A limitation of this study was a retrospective case control study with a relatively small sample size. Each group was too small to control for all confounding variables in the analysis of determinant factors for serum vitamin D. For this reason, the influence of ambulation ability on vitamin D level was not evaluated for the subacute stage. Even though the results showed differences in vitamin D level according to time lapse after stroke by dividing the subjects into subacute and chronic groups, the design was cross-sectional and not a longitudinal observation. A longitudinal study with more participants is necessary to confirm the influence of stroke on serum vitamin D level.
In conclusion, this study suggests that stroke patients are at risk of vitamin D deficiency because serum vitamin D level starts to decrease after the stroke onset. The risk is increased more for non-ambulatory patients as the post-stroke duration is prolonged. Additional supplementation of vitamin D should be considered in stroke patient, especially those who have restricted outdoor activity for 3 weeks and receive TPN.


CONFLICT OF INTEREST: No potential conflict of interest relevant to this article was reported.


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Fig. 1

Comparison of serum 25(OH)D levels between subacute and chronic group. The mean level of serum 25(OH)D is 16.3 ng/mL in the subacute group, and 12.3 ng/mL in the chronic group. *p<0.05, statistically significant.

Fig. 2

Decrease of serum 25(OH)D level according to post-stroke duration in subacute (A) and chronic (B) patients. Linear regression line and Pearson correlation coefficient (r) are noted.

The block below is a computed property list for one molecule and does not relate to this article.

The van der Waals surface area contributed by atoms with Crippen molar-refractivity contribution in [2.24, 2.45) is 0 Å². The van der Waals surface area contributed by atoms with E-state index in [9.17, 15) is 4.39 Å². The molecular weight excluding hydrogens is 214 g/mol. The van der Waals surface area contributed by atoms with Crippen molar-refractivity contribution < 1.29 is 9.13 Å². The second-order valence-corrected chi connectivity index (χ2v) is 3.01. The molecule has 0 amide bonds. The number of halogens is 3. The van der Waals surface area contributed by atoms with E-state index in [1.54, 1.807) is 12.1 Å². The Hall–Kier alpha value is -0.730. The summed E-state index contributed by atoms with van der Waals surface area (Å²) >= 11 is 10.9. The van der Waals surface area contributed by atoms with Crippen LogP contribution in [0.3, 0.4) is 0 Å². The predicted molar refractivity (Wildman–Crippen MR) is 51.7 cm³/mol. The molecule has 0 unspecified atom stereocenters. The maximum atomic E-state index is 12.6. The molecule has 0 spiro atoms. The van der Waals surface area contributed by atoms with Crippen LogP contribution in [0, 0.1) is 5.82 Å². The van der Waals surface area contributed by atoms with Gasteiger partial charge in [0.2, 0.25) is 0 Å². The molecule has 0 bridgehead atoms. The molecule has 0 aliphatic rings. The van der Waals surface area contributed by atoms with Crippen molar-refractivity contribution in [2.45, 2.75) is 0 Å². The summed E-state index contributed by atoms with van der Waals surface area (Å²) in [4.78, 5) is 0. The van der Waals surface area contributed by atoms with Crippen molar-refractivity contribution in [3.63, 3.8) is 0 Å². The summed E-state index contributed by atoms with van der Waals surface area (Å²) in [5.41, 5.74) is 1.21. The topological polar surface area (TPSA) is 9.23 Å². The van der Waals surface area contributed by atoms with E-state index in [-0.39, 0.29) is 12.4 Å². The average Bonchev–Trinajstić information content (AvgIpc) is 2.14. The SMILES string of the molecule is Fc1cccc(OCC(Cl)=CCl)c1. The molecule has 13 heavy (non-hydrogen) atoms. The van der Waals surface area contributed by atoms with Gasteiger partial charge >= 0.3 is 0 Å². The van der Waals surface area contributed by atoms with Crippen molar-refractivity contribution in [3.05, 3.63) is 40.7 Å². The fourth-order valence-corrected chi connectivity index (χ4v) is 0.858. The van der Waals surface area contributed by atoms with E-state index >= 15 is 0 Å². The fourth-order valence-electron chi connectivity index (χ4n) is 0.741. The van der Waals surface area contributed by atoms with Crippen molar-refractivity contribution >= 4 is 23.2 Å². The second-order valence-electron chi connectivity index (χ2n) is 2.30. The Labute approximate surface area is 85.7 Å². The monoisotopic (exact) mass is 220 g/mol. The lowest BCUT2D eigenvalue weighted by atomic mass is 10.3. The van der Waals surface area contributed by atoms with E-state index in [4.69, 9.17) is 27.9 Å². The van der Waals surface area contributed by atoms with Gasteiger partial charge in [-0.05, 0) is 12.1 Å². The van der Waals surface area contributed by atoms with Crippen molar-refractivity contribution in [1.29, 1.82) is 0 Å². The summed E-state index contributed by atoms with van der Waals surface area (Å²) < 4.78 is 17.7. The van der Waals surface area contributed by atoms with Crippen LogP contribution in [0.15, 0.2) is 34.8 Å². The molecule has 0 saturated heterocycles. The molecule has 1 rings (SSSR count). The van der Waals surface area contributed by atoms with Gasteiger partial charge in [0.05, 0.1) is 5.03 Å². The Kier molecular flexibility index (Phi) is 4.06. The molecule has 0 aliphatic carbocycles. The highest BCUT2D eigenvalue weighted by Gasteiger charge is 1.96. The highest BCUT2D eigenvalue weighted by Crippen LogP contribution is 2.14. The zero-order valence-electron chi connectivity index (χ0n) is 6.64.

Table 1

Baseline and clinical characteristics of stroke patients


Values are presented as number or mean±standard deviation or number of patients (%).

DM, diabetes mellitus; CAD, coronary artery disease; AF, atrial fibrillation; BMI, bocy mass index; BUN, blood urea nitrogen; K-MBI, Korean version of Modified Barthel Index; mRS, modified Rankin Score.

Continuous data were tested by independent t-test, and categorical data were tested by a)chi-square test or b)Fisher exact test.


Table 2

Comparison of serum 25(OH)D between TPN and enteral nutrition groups


All patients belong to subacute group. None has recent TPN history in chronic group.

25(OH)D, 25-hydroxyvitamin D; TPN, total parenteral nutrition.

**p<0.001, statistically significant.

Table 3

Difference of serum 25(OH)D level according to feeding method and ambulation ability in patients without TPN history


Values are presented as number or mean±standard deviation.

25(OH)D, 25-hydroxyvitamin D; TPN, total parenteral nutrition; mRS, modified Rankin Score.

a)Five subacute patients with TPN history are excluded in analysis for feeding method factor. b)Score less than or equal to 3 on mRS is categorized as ambulatory, and mRS of 4 and 5 as non-ambulatory group.

*p<0.05, statistically significant.

Table 4

Comparison of serum 25(OH)D level according to BMD results


Osteopenia is defined as T-score between −1 and −2.5, and osteoporosis as T-score −2.5 and below.

25(OH)D, 25-hydroxyvitamin D; BMD, bone mineral density.